---
title: "Assigment: Spatial Autocorrelation"
author: "(Your Name and NetId Here)"
date: "`r Sys.Date()`"
output:
html_document:
toc: TRUE
toc_float: TRUE
theme: "lumen"
code_folding: show
number_section: TRUE
fig_height: 4
fig_width: 6
fig_align: 'center'
---
```{r setup, include=FALSE}
knitr::opts_chunk$set(warning = FALSE, message = FALSE)
```
This exercise continues the "Trend Surfaces" assignment. **Read the instructions and notes carefully**.
Task: load the `sf`, `gstat`, `terra` and `nlme` packages.
Task: restore the workspace objects from the previous exercise `ex_TrendSurface_Assignment.Rmd`, using the `load()` function with the `verbose=TRUE` option to see the objects that are loaded.
Two choices for this:
1. Load the `.Rdata` file you saved as the last step in that assignment.
2. Use the `.Rdata` file from the model answers of that assignment. This is provided with the Assignment on Canvas, and is named `ex_TrendSurface_Assignment_Results.RData`. If you select this option, the object names will be the ones from the model answers. So you should look there for their meaning.
(Note: The reason to save from one file and load here is because when you `knit` an R Markdown (`.Rmd`) file it starts with a clean workspace.)
Task: Add a gridded DEM covering the study area to the workspace, from file `dem_nj_ny_pa_vt_4km.tif`, using the `rast` method. Name the object `dem.ne.m` (standing for "DEM of the Northeast, elevation in metres").
Note you did this in the previous exercise, but `terra` data structures are not well-preserved with conventional R `save` and `load`, so you need to re-load the original GeoTIFF and convert to a `SpatRaster`.
This assignment follows the methods of "Tutorial: Trend surfaces in R", $\S9$ "Spatial Correlation of trend surface residuals" --$\S12$ "GLS-Regression Kriging", with the difference that here we use the prepared `SpatRaster` object `dem.ne.m` as the prediction grid, whereas in the Tutorial we constructed a grid.
# Spatial correlation of trend surface residuals
Task: Compute the empirical variogram of the 2nd-order trend surface residuals, with the default cutoff.
Q: What is the approximate range of *local* spatial positive autocorrelation?
A:
Task: Re-compute the empirical variogram of the 2nd-order trend surface residuals, with this range plus about 10% (to clearly see the sill) as the cutoff (using the `cutoff` optional argument to the `variogram` function), and plot it.
Q: What are the estimated sill, range, and nugget of this variogram?
A:
# Generalized Least Squares trend surface
Task: Compute the coefficients of a full second-order trend, using GLS. Initialize the `gls` correlation structure with the estimated parameters from the previous example.
If you identified a nugget variance, specify `nugget=TRUE` in the argument to the `corExp` function inside the `gls` function. This must be initialized as a **proportion** of the total sill. So the `value` argument must be a **vector** (constructed with the `c` function) of the range parameter (recall: for an exponential model, 1/3 the effective range) and the proportional nugget.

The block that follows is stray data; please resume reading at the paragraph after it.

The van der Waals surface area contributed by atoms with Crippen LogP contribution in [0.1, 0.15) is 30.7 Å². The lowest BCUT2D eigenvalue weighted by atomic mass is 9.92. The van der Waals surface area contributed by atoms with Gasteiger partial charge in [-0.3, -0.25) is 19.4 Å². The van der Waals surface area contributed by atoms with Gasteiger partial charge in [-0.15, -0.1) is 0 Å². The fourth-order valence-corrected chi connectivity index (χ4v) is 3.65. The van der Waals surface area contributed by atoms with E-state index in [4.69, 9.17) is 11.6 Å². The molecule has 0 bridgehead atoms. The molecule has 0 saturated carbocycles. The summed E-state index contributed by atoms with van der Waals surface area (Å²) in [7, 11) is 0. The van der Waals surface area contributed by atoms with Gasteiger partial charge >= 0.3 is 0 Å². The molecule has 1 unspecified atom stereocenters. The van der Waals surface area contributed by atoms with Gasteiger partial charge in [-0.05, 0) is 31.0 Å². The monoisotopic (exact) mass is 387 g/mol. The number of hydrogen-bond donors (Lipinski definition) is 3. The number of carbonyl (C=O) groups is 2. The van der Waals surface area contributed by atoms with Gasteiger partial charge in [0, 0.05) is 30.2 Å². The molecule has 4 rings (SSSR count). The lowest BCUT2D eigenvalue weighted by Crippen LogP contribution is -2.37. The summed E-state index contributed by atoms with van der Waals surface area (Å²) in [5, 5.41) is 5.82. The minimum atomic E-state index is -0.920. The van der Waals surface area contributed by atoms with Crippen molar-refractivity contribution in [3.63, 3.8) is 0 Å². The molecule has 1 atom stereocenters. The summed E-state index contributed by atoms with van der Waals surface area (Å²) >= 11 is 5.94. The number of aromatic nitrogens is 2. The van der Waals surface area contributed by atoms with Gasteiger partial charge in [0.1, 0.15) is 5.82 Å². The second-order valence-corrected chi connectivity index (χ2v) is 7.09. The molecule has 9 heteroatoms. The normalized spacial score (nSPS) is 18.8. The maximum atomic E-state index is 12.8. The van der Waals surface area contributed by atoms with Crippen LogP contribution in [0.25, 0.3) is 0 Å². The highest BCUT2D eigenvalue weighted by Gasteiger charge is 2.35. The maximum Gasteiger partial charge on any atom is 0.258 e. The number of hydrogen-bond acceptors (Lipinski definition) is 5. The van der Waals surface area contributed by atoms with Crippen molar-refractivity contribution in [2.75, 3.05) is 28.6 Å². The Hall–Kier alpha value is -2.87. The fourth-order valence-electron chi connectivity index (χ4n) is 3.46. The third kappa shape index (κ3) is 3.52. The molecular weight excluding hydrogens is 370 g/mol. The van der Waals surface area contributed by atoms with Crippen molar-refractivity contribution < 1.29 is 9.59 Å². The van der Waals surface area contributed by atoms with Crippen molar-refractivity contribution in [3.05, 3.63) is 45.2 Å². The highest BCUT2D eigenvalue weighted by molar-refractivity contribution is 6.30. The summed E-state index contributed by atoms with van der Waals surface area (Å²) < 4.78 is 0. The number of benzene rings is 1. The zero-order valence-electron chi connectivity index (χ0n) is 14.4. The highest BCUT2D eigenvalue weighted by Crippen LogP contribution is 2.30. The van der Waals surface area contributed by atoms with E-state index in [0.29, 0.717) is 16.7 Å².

Q: What are the range of spatial correlation and the proportional nugget variance of the exponential model, as estimated by `gls`? Recalling that the range *parameter* (as fit by `gls` or `fit.variogram`) in an exponential model is 1/3 of the effective range of spatial dependence, what is that? How do these compare with the estimates from the OLS trend?
A:
Task: Compare the coefficients from the GLS and OLS fits (you computed this in the previous exercise), as _absolute_ differences and as _percentages_ of the OLS fit.
Q: How much change is there between the OLS and GLS trend surface coefficients?
A:
Task: Predict over the grid with the GLS trend.. Compare the predictions here with those from the OLS 2nd-order trend.
Task: Display this map, alongside the OLS trend surface map, with the same colour ramp.
Q: Are there obvious differences in these?
A:
Task: Compute the difference between the OLS and GLS trend surfaces, and map them.
Q: Where are the largest differences between the OLS and GLS trend surfaces? Explain why.
A:
# Ordinary Kriging (OK) interpolation of the residuals
Task: Display the residuals from the GLS trend surface as a post- plot.
Q: Do these appear to be spatially autocorrelated?
A:
Task: Compute the empirical variogram model residuals from the GLS trend surface model, and model it with an exponential variogram function.
Q: What are the parameters of the fitted variogram? How well do these match the correlation structure fitted by `gls`?
A:
Task: Predict the residuals over the grid by OK,using the fitted variogram model.
Task: Display the OK predictions.
Q: Where are the biggest adjustments? Try to explain why.
A:
Task: Display the OK prediction standard deviations.
Q: Where are the largest and smallest prediction standard deviations? Why?
A:
# GLS-Regression Kriging
Task: Add the OK predictions of the GLS residuals to the prediction grid object, and then add this to the GLS trend surface prediction to obtain a final prediction.
Q: Compare the summary of the GLS-RK predictions with those from the GLS trend surface. Which has a wider range? Which has a higher median and mean?
A: